OBJECTIVE: To investigate out-of-hospital medication errors among young children in the United States.
METHODS: Using data from the National Poison Database System, a retrospective analysis of out-of-hospital medication errors among children <6 years old from 2002 through 2012 was conducted.
RESULTS: During 2002–2012, 696 937 children <6 years experienced out-of-hospital medication errors, averaging 63 358 episodes per year, or 1 child every 8 minutes. The average annual rate of medication errors was 26.42 per 10 000 population. Cough and cold medication errors decreased significantly, whereas the number (42.9% increase) and rate (37.2% increase) of all other medication errors rose significantly during the 11-year study period. The number and rate of medication error events decreased with increasing child age, with children <1 year accounting for 25.2% of episodes. Analgesics (25.2%) were most commonly involved in medication errors, followed by cough and cold preparations (24.6%). Ingestion accounted for 96.2% of events, and 27.0% of medication errors were attributed to inadvertently taking or being given medication twice. Most (93.5%) cases were managed outside of a health care facility; 4.4% were treated and released from a health care facility; 0.4% were admitted to a non–critical care unit; 0.3% were admitted to a critical care unit; and 25 children died.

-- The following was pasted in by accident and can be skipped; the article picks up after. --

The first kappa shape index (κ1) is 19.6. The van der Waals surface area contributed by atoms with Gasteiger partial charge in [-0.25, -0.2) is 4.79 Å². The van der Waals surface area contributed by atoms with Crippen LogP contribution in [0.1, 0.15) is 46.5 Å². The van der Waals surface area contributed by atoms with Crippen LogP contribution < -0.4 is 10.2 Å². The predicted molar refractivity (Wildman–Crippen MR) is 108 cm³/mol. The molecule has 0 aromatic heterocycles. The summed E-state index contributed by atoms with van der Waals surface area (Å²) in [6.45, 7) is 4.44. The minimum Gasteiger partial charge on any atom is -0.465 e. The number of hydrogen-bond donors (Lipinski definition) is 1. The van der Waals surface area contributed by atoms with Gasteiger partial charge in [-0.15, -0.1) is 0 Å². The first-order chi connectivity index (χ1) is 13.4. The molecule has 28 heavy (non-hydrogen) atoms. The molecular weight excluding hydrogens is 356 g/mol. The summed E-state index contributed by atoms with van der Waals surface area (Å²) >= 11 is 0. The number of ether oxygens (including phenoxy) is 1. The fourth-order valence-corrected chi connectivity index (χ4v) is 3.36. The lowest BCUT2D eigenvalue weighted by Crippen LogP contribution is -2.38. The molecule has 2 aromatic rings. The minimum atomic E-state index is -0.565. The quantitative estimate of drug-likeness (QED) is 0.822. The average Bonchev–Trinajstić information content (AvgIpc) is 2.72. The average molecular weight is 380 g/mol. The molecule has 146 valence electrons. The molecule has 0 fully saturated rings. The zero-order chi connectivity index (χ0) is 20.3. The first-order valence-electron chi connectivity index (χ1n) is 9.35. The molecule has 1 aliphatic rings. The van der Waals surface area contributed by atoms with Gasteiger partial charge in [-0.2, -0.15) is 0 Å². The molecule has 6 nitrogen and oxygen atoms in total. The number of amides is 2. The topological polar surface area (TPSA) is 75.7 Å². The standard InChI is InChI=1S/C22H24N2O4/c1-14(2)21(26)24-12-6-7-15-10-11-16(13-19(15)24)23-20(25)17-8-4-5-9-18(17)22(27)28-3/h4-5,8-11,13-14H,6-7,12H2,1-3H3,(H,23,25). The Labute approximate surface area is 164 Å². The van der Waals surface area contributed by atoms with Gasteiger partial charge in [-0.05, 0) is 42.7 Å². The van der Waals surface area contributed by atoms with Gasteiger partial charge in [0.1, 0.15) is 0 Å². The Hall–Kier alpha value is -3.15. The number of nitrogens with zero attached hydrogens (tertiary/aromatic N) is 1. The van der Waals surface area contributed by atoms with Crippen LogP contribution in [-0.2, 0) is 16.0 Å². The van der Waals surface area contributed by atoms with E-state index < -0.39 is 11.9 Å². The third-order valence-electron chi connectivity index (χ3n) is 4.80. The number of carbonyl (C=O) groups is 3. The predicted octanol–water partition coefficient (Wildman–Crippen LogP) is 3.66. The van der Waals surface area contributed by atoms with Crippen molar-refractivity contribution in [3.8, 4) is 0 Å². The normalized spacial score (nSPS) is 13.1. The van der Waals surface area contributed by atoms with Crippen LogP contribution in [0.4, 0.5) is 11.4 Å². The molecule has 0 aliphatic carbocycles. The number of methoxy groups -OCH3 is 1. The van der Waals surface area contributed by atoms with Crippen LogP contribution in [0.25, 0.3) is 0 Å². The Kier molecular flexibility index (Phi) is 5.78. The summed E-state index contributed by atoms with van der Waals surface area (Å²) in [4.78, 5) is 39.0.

CONCLUSIONS: This is the first comprehensive study to evaluate the epidemiologic characteristics of out-of-hospital medication errors among children <6 years of age on a national level. Increased efforts are needed to prevent medication errors, especially those involving non–cough and cold preparations, among young children.
- AAPCC —
- American Association of Poison Control Centers
- HCF —
- health care facility
- NPDS —
- National Poison Data System
- PCC —
- poison control center
What’s Known on This Subject:
Medication errors involving children represent a frequently occurring public health problem. Since 2003, >200 000 out-of-hospital medication errors have been reported to US poison control centers annually, and ∼30% of these involve children <6 years of age.
What This Study Adds:
During 2002–2012, an average of 63 358 children <6 years experienced out-of-hospital medication errors annually, or 1 child every 8 minutes. There was a significant increase in the number and rate of non–cough and cold medication errors during the study period.
Medication errors have been identified as an important preventable cause of morbidity, mortality, and health care cost, but previous research has struggled to fully describe the scope of the problem.1 The importance of this problem in hospitals is widely recognized; however, the magnitude of medication errors outside of hospitals may be even larger.2
A medication error is defined as “any preventable medication event that may cause or lead to inappropriate medication use or patient harm while the medication is in the control of the health care professional, patient, or consumer.”3 Out-of-hospital medication errors involving children represent a frequently occurring public health issue. Since 2003, >200 000 out-of-hospital medication errors have been reported to poison control centers (PCCs) in the United States annually, and ∼30% of these involve children <6 years of age.4